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Safety Tips for the Chemical Industry

by Eddy Smith

You should not be afraid of the consequences of a toxic chemical accident. Proper planning will save you many lives and hours of lost productivity. Here are safety tips to help you determine if your chemical hygiene policy needs to be modified or updated.

1. Offer training and resources: Do not assume employees will know how to deal with chemical spillages. Every employee should be taught the Standard Operating Procedures (SOPs) for handling a variety of chemicals. Post information in all areas that contain chemicals to help supplement the SOPs. This is especially useful when specific handling instructions are required.

Educate employees about the four ways they might be exposed to chemicals. Teach your employees how safety equipment is used and the proper procedures to avoid chemical ingestion, ingestion, injection, or absorption.

2. Label everything clearly: It could save a life if all chemical containers were properly labeled. Even for the most experienced chemical experts, chemicals often look the same. Container labeling should be checked. Anyone should see the warning labels on the outside of any container. Properly labeled containers are essential to avoid accidental mixing of incorrect substances and improper disposal.

Material safety data sheets (MSDSs) should be located in a visible and clearly marked location. The worker should ensure that they have the MSDS in hand before handling any chemical. These sheets include information on the hazards and safety procedures that can be used to safely handle the chemical.

3. Location, Location, and Location: Regularly inspect all chemicals for their location. It is important to ensure that chemical containers don’t sit next to any chemicals they might adversely react with. Allow for proper drainage and ventilation in the event that a container is damaged. You can maintain the air quality of both your workspace and your storeroom by ensuring adequate ventilation. You might need exhaust vents for your work area, depending on what chemicals you use.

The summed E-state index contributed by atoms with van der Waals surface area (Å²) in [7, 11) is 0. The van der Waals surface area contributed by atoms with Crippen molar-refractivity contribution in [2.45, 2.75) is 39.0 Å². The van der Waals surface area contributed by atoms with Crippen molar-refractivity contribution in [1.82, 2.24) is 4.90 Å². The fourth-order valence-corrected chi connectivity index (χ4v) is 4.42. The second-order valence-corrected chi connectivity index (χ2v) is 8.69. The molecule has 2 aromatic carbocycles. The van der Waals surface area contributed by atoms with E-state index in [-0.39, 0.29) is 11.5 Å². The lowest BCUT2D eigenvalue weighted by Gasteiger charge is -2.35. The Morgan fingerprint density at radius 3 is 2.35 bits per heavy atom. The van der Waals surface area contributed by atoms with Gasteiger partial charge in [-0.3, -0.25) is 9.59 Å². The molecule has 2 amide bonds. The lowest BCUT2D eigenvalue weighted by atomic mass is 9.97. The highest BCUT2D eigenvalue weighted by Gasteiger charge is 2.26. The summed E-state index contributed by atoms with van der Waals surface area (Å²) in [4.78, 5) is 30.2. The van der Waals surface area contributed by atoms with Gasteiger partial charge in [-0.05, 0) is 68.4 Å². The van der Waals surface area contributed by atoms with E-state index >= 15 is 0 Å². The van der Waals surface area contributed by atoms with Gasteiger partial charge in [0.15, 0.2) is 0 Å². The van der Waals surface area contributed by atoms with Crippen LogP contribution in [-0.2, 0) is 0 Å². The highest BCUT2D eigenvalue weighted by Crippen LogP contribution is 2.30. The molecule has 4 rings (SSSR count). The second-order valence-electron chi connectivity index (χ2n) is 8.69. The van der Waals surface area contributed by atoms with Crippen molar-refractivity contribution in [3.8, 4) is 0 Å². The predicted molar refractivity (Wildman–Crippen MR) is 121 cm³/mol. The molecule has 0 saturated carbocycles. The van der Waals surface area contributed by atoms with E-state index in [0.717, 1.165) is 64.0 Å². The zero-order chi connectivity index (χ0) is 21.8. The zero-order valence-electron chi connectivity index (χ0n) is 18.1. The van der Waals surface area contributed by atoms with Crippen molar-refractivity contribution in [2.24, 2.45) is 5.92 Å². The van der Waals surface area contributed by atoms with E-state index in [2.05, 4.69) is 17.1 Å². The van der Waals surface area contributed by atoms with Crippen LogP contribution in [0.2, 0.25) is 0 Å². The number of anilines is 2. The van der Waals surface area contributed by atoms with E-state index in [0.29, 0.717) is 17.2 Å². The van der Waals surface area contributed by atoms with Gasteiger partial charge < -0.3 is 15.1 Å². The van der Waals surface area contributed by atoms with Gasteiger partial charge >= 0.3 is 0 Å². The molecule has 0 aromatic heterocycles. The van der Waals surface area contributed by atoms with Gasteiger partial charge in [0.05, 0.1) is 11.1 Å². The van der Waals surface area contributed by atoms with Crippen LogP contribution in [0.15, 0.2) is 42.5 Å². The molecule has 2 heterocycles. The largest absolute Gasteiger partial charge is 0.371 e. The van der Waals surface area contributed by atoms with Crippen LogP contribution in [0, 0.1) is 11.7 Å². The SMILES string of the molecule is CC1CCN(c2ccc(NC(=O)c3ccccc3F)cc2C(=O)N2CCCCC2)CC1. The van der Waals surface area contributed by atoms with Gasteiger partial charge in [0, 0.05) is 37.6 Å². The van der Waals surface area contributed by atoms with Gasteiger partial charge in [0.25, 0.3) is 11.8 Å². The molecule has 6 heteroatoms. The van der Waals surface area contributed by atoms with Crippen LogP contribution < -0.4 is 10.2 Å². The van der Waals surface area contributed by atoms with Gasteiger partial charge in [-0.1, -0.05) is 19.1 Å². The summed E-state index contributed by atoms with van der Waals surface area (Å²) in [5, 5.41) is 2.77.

4. Safety Check Emergency Equipment: The Occupational Safety and Health Administration guidelines require emergency equipment to be in stock and available for use in buildings that store and handle chemicals. A working emergency eyewash can prevent workers from becoming blind from chemicals getting in their eyes. A functioning and well-maintained extinguisher can stop small fires from becoming bigger. Firefighting equipment that is needed on-site may include water sources and pipes.

5. Safety is the next priority after cleanliness: To avoid accidents, keep your workstations clean. Wet floors promote falls. Wet floors encourage slips and falls. It is best to keep any chemicals that are not in their original containers until they are required to reduce clutter. Workers can dispose of any chemicals safely in the area nearest their workstations.

6. Keep Safety Gear on the Job: Safety gear should be worn in order to prevent chemical exposure. Teach your employees the importance of wearing gloves, respirators, or goggles. Workers should make sure they use the equipment each time they enter a workspace. When safety gear is neglected, exposure to chemicals can result. Workers will use safety equipment that is easy to reach.Bisley Chemicals has a broad range of chemicals that can be used for many purposes. Bisley has a variety of customer needs. These include highly specialized products sold in drum lots to liquids IBCs and bulk cargoes weighing over ten thousand MT.

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